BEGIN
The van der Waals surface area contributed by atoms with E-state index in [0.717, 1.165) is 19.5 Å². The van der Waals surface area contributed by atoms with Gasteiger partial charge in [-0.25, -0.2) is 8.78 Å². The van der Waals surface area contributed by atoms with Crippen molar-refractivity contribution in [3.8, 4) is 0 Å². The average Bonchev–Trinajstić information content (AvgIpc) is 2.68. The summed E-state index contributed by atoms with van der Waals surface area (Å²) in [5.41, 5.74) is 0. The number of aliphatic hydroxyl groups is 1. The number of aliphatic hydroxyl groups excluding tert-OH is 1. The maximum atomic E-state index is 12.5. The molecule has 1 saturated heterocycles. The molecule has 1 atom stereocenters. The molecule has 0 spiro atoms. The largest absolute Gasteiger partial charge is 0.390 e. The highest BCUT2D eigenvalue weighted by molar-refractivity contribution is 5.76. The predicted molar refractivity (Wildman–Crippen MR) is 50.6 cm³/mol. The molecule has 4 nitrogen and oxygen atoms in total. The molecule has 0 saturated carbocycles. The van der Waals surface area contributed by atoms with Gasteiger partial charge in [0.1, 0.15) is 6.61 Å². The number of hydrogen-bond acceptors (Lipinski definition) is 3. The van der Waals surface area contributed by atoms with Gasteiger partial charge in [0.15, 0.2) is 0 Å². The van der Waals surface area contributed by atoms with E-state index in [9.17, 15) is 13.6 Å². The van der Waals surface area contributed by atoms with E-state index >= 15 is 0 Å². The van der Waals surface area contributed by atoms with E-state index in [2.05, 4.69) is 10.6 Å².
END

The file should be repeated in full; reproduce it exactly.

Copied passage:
The van der Waals surface area contributed by atoms with E-state index in [0.717, 1.165) is 19.5 Å². The van der Waals surface area contributed by atoms with Gasteiger partial charge in [-0.25, -0.2) is 8.78 Å². The van der Waals surface area contributed by atoms with Crippen molar-refractivity contribution in [3.8, 4) is 0 Å². The average Bonchev–Trinajstić information content (AvgIpc) is 2.68. The summed E-state index contributed by atoms with van der Waals surface area (Å²) in [5.41, 5.74) is 0. The number of aliphatic hydroxyl groups is 1. The number of aliphatic hydroxyl groups excluding tert-OH is 1. The maximum atomic E-state index is 12.5. The molecule has 1 saturated heterocycles. The molecule has 1 atom stereocenters. The molecule has 0 spiro atoms. The largest absolute Gasteiger partial charge is 0.390 e. The highest BCUT2D eigenvalue weighted by molar-refractivity contribution is 5.76. The predicted molar refractivity (Wildman–Crippen MR) is 50.6 cm³/mol. The molecule has 4 nitrogen and oxygen atoms in total. The molecule has 0 saturated carbocycles. The van der Waals surface area contributed by atoms with Gasteiger partial charge in [0.1, 0.15) is 6.61 Å². The number of hydrogen-bond acceptors (Lipinski definition) is 3. The van der Waals surface area contributed by atoms with Gasteiger partial charge in [0.15, 0.2) is 0 Å². The van der Waals surface area contributed by atoms with E-state index in [9.17, 15) is 13.6 Å². The van der Waals surface area contributed by atoms with E-state index >= 15 is 0 Å². The van der Waals surface area contributed by atoms with E-state index in [2.05, 4.69) is 10.6 Å².